Sunday, November 15, 2015

Call for Papers and Upcoming Children's Literature Conferences

Whether you’re knee-deep or neck-deep in final projects or outlining your final papers during this busy semester, there’s always time for some literary scholarship (says the graduate student currently neck-deep in all things literature). To make things a little easier, we’ve gathered a list of future conference proposals and calls-for-papers that includes children’s literature topics. 

The Children’s Literature Society and the American Literature Association

Event: 27th Annual Conference
Dates: May 26-29, 2016
Location: The Hyatt Regency, San Francisco

Panel 1: Children’s Literature Adaptations: Musicals (both theatrical and film).

Children’s literature has had a long history of adaptation transformations—from early Shirley Temple films to comic books and most recently to musicals; e.g., Shrek, Wicked, Once Upon A Mattress, Little Mermaid, Cinderella, Beauty and the Beast, Aladdin, The Jungle Book, Tarzan, Wizard of Oz/The Wiz, Hansel and Gretel, Into the Woods, Annie. This panel explores the ways musical adaptations of children’s texts change the original tale and are revelatory of changes in social/cultural considerations that include the changing dynamic of the construction of childhood, adults, and family.

  • Please include academic rank and affiliation, as well as AV requests.
  • Send abstracts or proposals (~300 words) by January 15, 2016 via email to: Dorothy Clark ( and Linda Salem (
Panel 2: Children’s Literature Adaptations—Part 2: Digital Transformations—From TV and Film to New Media

New media has entered the world of children’s literature adaptation in stunning ways. From video games to tablet and smartphone apps to YouTube videos and more, “story” is finding new formats and “reading” has gone from a passive immersive experience to a more interactive one. Multimodal storytelling—unique meshing of “old” media (e.g., print text, TV, film) with “new” media are transforming our understanding of adaptation, creating new formats, genres. This panel explores this new world of children’s literature adaptation, including a bit of the “old world” of media (print/television/film) as it also transforms to adapt to new media. In reflecting on this new world of adaptation, consider for example: What happens to the original story? How is narrative changing? What is the role of reader/writer? Does this new domain reflect changes in social-cultural understandings of childhood, adult, family?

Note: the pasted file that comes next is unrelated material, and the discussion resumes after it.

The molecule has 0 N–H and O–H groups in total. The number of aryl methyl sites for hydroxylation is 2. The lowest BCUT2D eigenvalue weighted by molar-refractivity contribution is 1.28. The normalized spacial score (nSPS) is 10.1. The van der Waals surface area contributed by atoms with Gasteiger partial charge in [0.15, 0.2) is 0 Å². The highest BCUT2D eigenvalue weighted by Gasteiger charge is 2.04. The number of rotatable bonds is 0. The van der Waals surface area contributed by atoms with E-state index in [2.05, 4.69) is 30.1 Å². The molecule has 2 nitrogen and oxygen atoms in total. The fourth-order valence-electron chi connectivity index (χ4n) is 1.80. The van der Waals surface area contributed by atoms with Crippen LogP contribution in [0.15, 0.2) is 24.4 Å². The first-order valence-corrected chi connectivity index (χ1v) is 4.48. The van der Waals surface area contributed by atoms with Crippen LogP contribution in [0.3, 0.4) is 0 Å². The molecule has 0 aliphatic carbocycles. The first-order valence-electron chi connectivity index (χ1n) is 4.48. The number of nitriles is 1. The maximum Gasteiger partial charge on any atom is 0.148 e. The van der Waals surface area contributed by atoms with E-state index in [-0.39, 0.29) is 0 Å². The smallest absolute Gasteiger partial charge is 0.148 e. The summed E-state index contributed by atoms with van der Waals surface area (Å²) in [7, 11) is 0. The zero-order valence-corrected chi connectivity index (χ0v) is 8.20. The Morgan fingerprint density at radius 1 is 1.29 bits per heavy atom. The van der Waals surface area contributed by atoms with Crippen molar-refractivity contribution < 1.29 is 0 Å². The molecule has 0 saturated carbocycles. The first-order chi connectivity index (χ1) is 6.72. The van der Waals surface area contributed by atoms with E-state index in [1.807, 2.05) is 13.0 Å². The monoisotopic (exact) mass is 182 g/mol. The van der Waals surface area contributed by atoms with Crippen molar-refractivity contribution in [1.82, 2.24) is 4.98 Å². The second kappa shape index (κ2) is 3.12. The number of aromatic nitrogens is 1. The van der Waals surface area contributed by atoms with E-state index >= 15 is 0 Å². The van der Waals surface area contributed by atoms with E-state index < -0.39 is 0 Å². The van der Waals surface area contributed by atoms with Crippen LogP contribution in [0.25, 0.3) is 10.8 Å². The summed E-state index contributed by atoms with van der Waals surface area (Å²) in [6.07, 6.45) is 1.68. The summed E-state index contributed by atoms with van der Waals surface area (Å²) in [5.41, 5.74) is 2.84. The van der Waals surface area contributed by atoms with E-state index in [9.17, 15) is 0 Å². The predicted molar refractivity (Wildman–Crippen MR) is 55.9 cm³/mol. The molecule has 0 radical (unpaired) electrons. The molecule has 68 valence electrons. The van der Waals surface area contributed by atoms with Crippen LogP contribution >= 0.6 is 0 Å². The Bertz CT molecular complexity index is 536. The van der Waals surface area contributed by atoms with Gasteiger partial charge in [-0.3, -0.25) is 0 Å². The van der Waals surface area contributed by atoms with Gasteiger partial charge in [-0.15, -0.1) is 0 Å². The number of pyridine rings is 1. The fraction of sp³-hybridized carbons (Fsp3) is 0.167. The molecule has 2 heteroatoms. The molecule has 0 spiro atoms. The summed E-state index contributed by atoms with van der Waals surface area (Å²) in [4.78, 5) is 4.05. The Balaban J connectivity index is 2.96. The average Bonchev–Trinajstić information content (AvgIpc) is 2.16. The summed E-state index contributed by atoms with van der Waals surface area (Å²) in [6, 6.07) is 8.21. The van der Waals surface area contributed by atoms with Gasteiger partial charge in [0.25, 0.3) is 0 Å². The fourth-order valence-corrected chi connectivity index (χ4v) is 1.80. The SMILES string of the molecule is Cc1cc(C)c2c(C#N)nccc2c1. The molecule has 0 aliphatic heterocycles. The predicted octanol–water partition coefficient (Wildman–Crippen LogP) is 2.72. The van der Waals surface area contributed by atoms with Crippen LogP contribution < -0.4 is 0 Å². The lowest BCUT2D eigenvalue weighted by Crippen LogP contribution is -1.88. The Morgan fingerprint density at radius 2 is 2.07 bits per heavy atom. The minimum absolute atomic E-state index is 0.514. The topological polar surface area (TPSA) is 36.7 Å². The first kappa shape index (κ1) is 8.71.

• Please include academic rank and affiliation, as well as AV requests.
  • Send abstracts or proposals (~250 words) by January 10, 2016 via email to: Dorothy Clark ( and Linda Salem (
Panel 3: “Humor and Children’s Literature”—Abstracts (300 words maximum) are encouraged on subjects addressing any aspect of humor in relation to children’s literature by an American author. Panel sponsored by the American Humor Studies Association and the Children’s Literature Society.

  • Please include academic rank and affiliation, as well as AV requests. 
  • Send abstracts or proposals (~300 words) by January 10, 2016 via email to: Dorothy Clark (, Linda Salem (, and Jim Caron ( with the subject line: “AHSA/CLS session, 2016 ALA.” 
For further information, please consult the ALA conference website at or contact the conference director, Professor Alfred Bendixen at with specific questions. 

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CFP: The Intersection of Cartoons, Animation, and Youth Media: A Special Issue of Children’s Literature Association Quarterly
“In connection with the upcoming 2016 ChLA conference on Animation, this special issue of ChLAQ will focus broadly and widely on the multimodal and ever-expanding medium known as youth animation. From children’s cartoon shorts such as Steamboat Willy (1928) and Leon Schlesinger’s Loony Tunes (1930–1969); to full-length animation motion pictures such as the work of Studio Ghibli, Pixar, and Nickelodeon; to Homestar Runner, video games, and flip books, if it’s sequential art pit into motion, it’s on the table for discussion.”

Deadline: November 1, 2016 

  • Papers should conform to the usual style of ChLAQ and be between 5,000–7,000 words in length. 
  • Queries and completed essays should be sent to Joseph Michael Sommers via email at with a re: line indicating “ChLAQ Essay) 
Notes: The selected articles will appear in ChLAQ in 2017. 

CFP: Reimagining the Child: Next Steps in the Study of Childhood(s)
Dates: April 22–23, 2016
Location: Camden, New Jersey

Description: Hosted by the Rutgers University – Camden Graduate Student Organization in Childhood Studies.
“The goal of this year’s graduate student conference is to bring together graduate students and other early-career scholars whose work represents a contribution to expanding academic understandings of and approaches to children and childhood. Topics of interest include, but are not limited to: theorizations and discourses of childhood; representations of children in media; relationships between children and technology; considering children in approaches to human rights, ethics, and morality; children’s culture(s); children as social agents; etc.”

Deadline: December 20, 2015
  • Send an abstract (~300 words) to the conference chair, Julian Burton, via email at Include the words “conference abstract” in the subject line. 
  • Please include your name, current level of study, and affiliated institution in the body of your email. 
  • Attach your abstract as a separate document containing no personally identifying information. 

Good luck to everyone, on submissions, upcoming finals, and final papers!

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